I am sitting in a self-driving vehicle – known as a pod – with Mark Threadgold, a 51-year-old classic-car enthusiast who lost his sight 19 years ago. The pod is shaped like a cable car, and is surprisingly roomy inside. It’s a blustery morning and waves are battering Brighton marina, which is less than two miles away. But our pod seems untroubled by the elements as it glides down a private road at 6mph.
Our journey makes Mark the first blind person to take part in an autonomous vehicle trial. “Write that down,” he says, laughing. Wednesday was day one of a six-week trial led by vehicle manufacturer Aurrigo and the charity Blind Veterans UK.
During the trial, hundreds of blind veterans will use the pods to move around the charity’s training and rehabilitation complex in East Sussex. Researchers will ask them for feedback, using cameras to monitor how they use the vehicle.
Mark and I are replicating a short journey down a steep hill to a barn, where the charity holds events. People with poor vision or mobility can usually only make this trip if a bus is arranged to transport them. But driverless pods could allow them to make the trip whenever they want.
Helping independence and avoiding isolation
Mark is excited by this technology because it could help him regain some of the independence he lost along with his sight. “I seldom go into Brighton because I don’t know how to get somewhere after I am dropped at a bus stop,” he says. “Something like this will be far better because it could take me exactly where I want to go.”
Improved mobility for disabled people has long been touted as a benefit of autonomous vehicles. But campaign groups are concerned that their needs are not being factored into the design of cars. Last year, the National Federation of the Blind in the US warned that it would be “exploitation” if autonomous systems were not made accessible for blind people.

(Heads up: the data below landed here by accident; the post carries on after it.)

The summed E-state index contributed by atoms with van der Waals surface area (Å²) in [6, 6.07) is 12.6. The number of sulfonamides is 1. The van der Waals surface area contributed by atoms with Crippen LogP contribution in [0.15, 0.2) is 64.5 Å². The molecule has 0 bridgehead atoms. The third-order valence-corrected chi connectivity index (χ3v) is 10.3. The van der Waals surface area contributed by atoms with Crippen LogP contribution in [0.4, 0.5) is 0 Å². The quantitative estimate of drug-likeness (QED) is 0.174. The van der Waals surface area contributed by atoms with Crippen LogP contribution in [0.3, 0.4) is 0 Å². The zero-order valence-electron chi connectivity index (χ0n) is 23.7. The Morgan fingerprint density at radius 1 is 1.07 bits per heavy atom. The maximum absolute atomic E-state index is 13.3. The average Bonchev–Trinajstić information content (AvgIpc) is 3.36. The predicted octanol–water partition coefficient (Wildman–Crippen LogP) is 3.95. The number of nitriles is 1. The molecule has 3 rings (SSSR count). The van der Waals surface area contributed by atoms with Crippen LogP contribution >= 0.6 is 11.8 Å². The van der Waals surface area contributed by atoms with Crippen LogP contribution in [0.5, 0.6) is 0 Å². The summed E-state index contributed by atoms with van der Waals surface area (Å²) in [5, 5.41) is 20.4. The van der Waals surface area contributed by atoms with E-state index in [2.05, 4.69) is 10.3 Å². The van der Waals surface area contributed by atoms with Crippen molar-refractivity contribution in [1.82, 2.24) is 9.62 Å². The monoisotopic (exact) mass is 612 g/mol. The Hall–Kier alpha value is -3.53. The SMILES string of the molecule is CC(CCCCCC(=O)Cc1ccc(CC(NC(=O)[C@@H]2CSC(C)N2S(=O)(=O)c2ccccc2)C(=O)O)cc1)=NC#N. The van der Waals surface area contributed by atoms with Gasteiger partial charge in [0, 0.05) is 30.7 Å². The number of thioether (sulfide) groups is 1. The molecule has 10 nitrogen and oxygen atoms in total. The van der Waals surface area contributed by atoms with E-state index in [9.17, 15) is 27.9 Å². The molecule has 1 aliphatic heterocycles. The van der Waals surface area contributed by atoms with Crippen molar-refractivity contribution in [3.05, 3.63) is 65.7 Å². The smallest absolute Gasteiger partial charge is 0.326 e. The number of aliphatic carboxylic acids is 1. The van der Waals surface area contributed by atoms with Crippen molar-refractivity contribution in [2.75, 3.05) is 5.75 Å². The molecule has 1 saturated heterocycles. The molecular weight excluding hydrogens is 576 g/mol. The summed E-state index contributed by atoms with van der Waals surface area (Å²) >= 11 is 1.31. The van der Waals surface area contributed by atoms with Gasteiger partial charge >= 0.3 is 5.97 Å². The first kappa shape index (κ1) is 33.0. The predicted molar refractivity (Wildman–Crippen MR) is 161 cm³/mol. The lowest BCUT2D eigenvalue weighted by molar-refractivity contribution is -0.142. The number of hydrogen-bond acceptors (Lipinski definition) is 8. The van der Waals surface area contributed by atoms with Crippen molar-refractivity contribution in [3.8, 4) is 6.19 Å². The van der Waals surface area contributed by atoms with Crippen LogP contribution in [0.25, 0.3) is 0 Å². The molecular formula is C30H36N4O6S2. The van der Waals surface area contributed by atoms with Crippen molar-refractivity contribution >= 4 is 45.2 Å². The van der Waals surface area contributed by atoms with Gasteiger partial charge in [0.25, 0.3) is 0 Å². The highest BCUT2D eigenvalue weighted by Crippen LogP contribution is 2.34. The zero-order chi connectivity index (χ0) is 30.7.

“There have not been many blind people included in the innovation of driverless cars,” says Dr Renata Gomes of Blind Veterans UK. “This trial is important because when we surveyed our blind veterans, 98 per cent said the thing they missed most was their ability to drive. It gave them independence and made them feel less isolated.”
Dr Richard Fairchild, of Aurrigo, says feedback from the participants will shape the final form of the pods. “When you have a design team that does not represent all of the people you are designing for, you are going to miss things,” he says. “We need to get the voices of those who are seldom heard.”
The technology will soon be with us
Future pods might also incorporate an audio commentary of the pod’s surroundings to help blind passengers build a mental map of the route and know when sharp turns are approaching. Another could be a smart system which recognises its users and offers them music or a weather update depending on their previous choices.
Within two years, these pods could be used in large off-road complexes such as theme parks, airports and hospitals. Driverless cars are also being tested in Milton Keynes, Manchester, Coventry and London. The Government hopes to allow completely self-driving cars on UK roads by 2021. It has already earmarked a driverless bus service for crossing the Forth Bridge to Edinburgh, and self-driving taxis in four London boroughs.
Safety concerns remain, however. In an RAC poll, 62 per cent of those surveyed said they would be scared of driverless cars being on the road, and in a MoneySuperMarket survey 60 per cent said they feared such cars could be hacked by criminals.
Mark, though, has no such worries – but then he did used to enter his classic MGB sports car into races. “Before I lost my sight, I used to jump in the car and rag it around a country road to get rid of some aggression,” he said. “I’ve really, really missed it.”
Our journey comes to an end, and the pod’s door opens to let in the gale from the English Channel.